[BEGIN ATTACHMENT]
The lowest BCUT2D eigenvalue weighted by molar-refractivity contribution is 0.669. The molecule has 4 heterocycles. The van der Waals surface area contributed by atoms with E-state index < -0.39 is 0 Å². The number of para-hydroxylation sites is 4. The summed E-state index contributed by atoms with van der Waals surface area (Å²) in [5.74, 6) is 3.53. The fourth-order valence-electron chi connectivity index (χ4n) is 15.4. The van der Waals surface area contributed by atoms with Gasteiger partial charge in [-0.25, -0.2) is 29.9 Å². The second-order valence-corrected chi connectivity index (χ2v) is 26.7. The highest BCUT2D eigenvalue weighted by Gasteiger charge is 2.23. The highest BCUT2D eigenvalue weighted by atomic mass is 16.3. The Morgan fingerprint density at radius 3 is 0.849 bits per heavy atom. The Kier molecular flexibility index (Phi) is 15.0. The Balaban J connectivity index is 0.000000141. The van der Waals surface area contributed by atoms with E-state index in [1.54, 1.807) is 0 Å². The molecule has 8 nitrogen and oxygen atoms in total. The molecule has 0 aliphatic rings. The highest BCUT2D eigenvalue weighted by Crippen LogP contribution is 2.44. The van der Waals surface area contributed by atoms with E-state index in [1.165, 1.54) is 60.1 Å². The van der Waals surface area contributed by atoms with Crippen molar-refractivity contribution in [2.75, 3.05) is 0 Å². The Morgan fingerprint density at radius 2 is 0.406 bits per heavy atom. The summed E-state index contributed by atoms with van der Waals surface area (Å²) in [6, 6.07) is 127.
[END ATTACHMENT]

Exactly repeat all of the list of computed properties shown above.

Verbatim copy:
The lowest BCUT2D eigenvalue weighted by molar-refractivity contribution is 0.669. The molecule has 4 heterocycles. The van der Waals surface area contributed by atoms with E-state index < -0.39 is 0 Å². The number of para-hydroxylation sites is 4. The summed E-state index contributed by atoms with van der Waals surface area (Å²) in [5.74, 6) is 3.53. The fourth-order valence-electron chi connectivity index (χ4n) is 15.4. The van der Waals surface area contributed by atoms with Gasteiger partial charge in [-0.25, -0.2) is 29.9 Å². The second-order valence-corrected chi connectivity index (χ2v) is 26.7. The highest BCUT2D eigenvalue weighted by Gasteiger charge is 2.23. The highest BCUT2D eigenvalue weighted by atomic mass is 16.3. The Morgan fingerprint density at radius 3 is 0.849 bits per heavy atom. The Kier molecular flexibility index (Phi) is 15.0. The Balaban J connectivity index is 0.000000141. The van der Waals surface area contributed by atoms with E-state index in [1.54, 1.807) is 0 Å². The molecule has 8 nitrogen and oxygen atoms in total. The molecule has 0 aliphatic rings. The highest BCUT2D eigenvalue weighted by Crippen LogP contribution is 2.44. The van der Waals surface area contributed by atoms with E-state index in [1.165, 1.54) is 60.1 Å². The van der Waals surface area contributed by atoms with Crippen molar-refractivity contribution in [2.75, 3.05) is 0 Å². The Morgan fingerprint density at radius 2 is 0.406 bits per heavy atom. The summed E-state index contributed by atoms with van der Waals surface area (Å²) in [6, 6.07) is 127.